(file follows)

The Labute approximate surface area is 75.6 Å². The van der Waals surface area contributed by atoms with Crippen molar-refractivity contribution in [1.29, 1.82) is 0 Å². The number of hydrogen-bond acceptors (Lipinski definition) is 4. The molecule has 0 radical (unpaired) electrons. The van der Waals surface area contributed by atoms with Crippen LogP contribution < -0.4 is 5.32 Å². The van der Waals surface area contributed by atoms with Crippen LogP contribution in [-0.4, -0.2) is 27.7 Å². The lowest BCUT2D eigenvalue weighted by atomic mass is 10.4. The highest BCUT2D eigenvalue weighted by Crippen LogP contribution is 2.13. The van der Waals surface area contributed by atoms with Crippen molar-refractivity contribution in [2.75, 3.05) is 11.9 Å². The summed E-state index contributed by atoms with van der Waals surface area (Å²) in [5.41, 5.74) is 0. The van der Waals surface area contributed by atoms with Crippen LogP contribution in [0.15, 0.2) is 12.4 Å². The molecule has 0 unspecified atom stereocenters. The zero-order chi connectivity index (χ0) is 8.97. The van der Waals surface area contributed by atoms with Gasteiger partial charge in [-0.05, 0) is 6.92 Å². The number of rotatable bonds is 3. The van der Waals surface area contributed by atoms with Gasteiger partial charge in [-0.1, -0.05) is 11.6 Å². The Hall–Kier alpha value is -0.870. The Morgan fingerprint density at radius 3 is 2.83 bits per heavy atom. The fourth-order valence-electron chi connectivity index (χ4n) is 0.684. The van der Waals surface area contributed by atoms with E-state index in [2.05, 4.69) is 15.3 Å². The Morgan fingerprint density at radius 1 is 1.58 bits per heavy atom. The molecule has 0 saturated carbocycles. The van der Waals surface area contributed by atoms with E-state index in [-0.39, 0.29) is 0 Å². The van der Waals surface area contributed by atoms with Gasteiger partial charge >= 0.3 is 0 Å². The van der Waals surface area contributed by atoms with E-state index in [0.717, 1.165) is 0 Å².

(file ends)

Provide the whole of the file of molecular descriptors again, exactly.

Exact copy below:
The Labute approximate surface area is 75.6 Å². The van der Waals surface area contributed by atoms with Crippen molar-refractivity contribution in [1.29, 1.82) is 0 Å². The number of hydrogen-bond acceptors (Lipinski definition) is 4. The molecule has 0 radical (unpaired) electrons. The van der Waals surface area contributed by atoms with Crippen LogP contribution < -0.4 is 5.32 Å². The van der Waals surface area contributed by atoms with Crippen LogP contribution in [-0.4, -0.2) is 27.7 Å². The lowest BCUT2D eigenvalue weighted by atomic mass is 10.4. The highest BCUT2D eigenvalue weighted by Crippen LogP contribution is 2.13. The van der Waals surface area contributed by atoms with Crippen molar-refractivity contribution in [2.75, 3.05) is 11.9 Å². The summed E-state index contributed by atoms with van der Waals surface area (Å²) in [5.41, 5.74) is 0. The van der Waals surface area contributed by atoms with Crippen LogP contribution in [0.15, 0.2) is 12.4 Å². The molecule has 0 unspecified atom stereocenters. The zero-order chi connectivity index (χ0) is 8.97. The van der Waals surface area contributed by atoms with Gasteiger partial charge in [-0.05, 0) is 6.92 Å². The number of rotatable bonds is 3. The van der Waals surface area contributed by atoms with Gasteiger partial charge in [-0.1, -0.05) is 11.6 Å². The Hall–Kier alpha value is -0.870. The Morgan fingerprint density at radius 3 is 2.83 bits per heavy atom. The fourth-order valence-electron chi connectivity index (χ4n) is 0.684. The van der Waals surface area contributed by atoms with E-state index in [2.05, 4.69) is 15.3 Å². The Morgan fingerprint density at radius 1 is 1.58 bits per heavy atom. The molecule has 0 saturated carbocycles. The van der Waals surface area contributed by atoms with E-state index in [-0.39, 0.29) is 0 Å². The van der Waals surface area contributed by atoms with Gasteiger partial charge >= 0.3 is 0 Å². The van der Waals surface area contributed by atoms with E-state index in [0.717, 1.165) is 0 Å².